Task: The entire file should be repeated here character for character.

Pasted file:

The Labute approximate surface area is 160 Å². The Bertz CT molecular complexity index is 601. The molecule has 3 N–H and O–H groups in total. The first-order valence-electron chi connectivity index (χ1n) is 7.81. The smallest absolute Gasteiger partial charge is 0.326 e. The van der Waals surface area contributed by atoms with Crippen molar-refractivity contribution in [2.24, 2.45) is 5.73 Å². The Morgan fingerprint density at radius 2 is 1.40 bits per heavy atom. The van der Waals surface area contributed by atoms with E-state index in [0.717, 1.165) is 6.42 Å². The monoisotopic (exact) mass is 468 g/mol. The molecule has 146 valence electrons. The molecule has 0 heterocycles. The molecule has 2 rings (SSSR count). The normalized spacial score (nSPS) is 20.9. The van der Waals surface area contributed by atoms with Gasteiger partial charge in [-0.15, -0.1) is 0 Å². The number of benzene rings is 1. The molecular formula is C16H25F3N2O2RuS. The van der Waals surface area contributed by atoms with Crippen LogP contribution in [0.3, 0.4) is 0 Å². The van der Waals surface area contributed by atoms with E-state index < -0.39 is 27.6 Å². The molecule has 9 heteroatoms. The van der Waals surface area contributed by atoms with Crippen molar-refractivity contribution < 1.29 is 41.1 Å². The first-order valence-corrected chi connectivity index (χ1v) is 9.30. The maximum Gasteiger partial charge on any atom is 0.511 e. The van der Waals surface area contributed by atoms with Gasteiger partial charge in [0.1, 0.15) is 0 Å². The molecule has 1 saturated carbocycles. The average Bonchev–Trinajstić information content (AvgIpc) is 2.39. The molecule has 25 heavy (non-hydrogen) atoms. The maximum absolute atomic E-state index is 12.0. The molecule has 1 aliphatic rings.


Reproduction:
The Labute approximate surface area is 160 Å². The Bertz CT molecular complexity index is 601. The molecule has 3 N–H and O–H groups in total. The first-order valence-electron chi connectivity index (χ1n) is 7.81. The smallest absolute Gasteiger partial charge is 0.326 e. The van der Waals surface area contributed by atoms with Crippen molar-refractivity contribution in [2.24, 2.45) is 5.73 Å². The Morgan fingerprint density at radius 2 is 1.40 bits per heavy atom. The van der Waals surface area contributed by atoms with E-state index in [0.717, 1.165) is 6.42 Å². The monoisotopic (exact) mass is 468 g/mol. The molecule has 146 valence electrons. The molecule has 0 heterocycles. The molecule has 2 rings (SSSR count). The normalized spacial score (nSPS) is 20.9. The van der Waals surface area contributed by atoms with Gasteiger partial charge in [-0.15, -0.1) is 0 Å². The number of benzene rings is 1. The molecular formula is C16H25F3N2O2RuS. The van der Waals surface area contributed by atoms with Crippen LogP contribution in [0.3, 0.4) is 0 Å². The van der Waals surface area contributed by atoms with E-state index < -0.39 is 27.6 Å². The molecule has 9 heteroatoms. The van der Waals surface area contributed by atoms with Crippen molar-refractivity contribution < 1.29 is 41.1 Å². The first-order valence-corrected chi connectivity index (χ1v) is 9.30. The maximum Gasteiger partial charge on any atom is 0.511 e. The van der Waals surface area contributed by atoms with Gasteiger partial charge in [0.1, 0.15) is 0 Å². The molecule has 1 saturated carbocycles. The average Bonchev–Trinajstić information content (AvgIpc) is 2.39. The molecule has 25 heavy (non-hydrogen) atoms. The maximum absolute atomic E-state index is 12.0. The molecule has 1 aliphatic rings.